NDE characterisation of defects, stresses and microstructures

* Tube I 0 Tube 2 • Tube 3





...: 1.25



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Distance from the weld centre (mm)

Fig. 5. Peak height value of the MBN signal at different positions before and after PWHT.

followed by air cooling. Again the MBN measurements were repeated at the same locations after removing the oxide layer. Figure 5 shows the MBN peak height at different locations before and after PWHT for three tubes. It can be seen from Fig. 5 that, after PWHT, the MBN peak height becomes more or less the same at all locations. There is a large increase in the MBN peak height in the weld and HAZ regions after PWHT as compared to base metal regions. This is attributed to the removal of residual stresses and reduction in dislocation density in the weld and HAZ during PWHT. It is possible to evolve an acceptance criterion based on MBN peak height values to ensure the effectiveness of PWHT.


Repair welding of pressure vessels and pipes is a technology which has several important implications for industries in today's economic scenario. It would help in extending the life of these components. ASME Section III and XI code recommends half bead and butter bead temper bead methods for repair welding as these methods do not need post weld heat treatment. It was reported that, since the microstructure and microhardness in the weld and HAZ are acceptable, PWHT is not necessary. However, to the best of the authors' knowledge, studies have not been reported on the nature and magnitude of residual stress distribution after repair welding to ensure that the stresses are also within acceptable limits. Therefore, studies have been carried out at the authors' laboratory by making X-ray diffraction based residual stress measurements in repair welded samples of 9Cr-lMo steel, to assess the different repair weld methods."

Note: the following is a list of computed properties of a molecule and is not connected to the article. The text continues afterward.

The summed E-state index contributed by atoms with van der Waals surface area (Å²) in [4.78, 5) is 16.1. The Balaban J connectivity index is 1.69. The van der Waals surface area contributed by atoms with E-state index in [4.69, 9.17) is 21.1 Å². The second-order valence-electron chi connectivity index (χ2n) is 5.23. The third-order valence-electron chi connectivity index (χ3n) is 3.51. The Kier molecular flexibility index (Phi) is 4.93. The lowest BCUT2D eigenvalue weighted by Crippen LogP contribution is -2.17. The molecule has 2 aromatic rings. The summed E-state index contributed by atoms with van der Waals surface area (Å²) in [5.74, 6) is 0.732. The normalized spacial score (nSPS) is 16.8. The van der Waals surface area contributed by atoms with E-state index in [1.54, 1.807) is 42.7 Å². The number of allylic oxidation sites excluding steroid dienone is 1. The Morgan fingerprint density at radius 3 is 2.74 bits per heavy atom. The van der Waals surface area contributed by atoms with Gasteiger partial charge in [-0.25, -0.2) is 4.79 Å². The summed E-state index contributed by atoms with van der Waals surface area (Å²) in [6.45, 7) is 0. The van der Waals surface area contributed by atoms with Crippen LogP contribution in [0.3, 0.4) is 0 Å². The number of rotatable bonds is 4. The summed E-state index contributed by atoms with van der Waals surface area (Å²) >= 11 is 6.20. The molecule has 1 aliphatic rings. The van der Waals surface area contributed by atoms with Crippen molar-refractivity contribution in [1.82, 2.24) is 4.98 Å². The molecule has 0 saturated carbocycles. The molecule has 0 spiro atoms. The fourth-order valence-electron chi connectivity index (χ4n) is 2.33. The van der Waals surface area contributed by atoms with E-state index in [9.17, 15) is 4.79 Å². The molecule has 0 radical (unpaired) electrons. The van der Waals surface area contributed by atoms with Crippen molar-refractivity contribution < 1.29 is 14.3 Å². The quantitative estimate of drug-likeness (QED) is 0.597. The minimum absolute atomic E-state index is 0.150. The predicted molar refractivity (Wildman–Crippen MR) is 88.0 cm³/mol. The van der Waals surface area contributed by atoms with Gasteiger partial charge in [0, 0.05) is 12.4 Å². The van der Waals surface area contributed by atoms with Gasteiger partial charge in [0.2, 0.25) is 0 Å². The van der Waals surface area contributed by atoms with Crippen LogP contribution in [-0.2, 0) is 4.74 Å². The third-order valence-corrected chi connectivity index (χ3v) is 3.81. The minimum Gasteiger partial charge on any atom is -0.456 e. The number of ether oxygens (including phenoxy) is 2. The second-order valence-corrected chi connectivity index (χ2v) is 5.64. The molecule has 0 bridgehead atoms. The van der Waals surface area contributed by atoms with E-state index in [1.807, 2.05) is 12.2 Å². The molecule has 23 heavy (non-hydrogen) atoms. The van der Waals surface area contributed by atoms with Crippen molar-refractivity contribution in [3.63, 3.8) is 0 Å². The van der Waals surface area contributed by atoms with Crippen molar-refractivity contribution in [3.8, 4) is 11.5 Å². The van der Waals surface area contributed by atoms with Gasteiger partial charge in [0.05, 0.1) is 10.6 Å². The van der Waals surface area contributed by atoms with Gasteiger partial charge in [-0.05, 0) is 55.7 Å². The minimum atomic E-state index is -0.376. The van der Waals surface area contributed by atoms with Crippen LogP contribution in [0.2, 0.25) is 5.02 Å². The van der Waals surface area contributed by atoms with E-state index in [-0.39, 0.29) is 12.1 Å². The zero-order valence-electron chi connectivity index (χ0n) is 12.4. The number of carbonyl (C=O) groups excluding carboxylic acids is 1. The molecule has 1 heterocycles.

Four repair welded samples made of different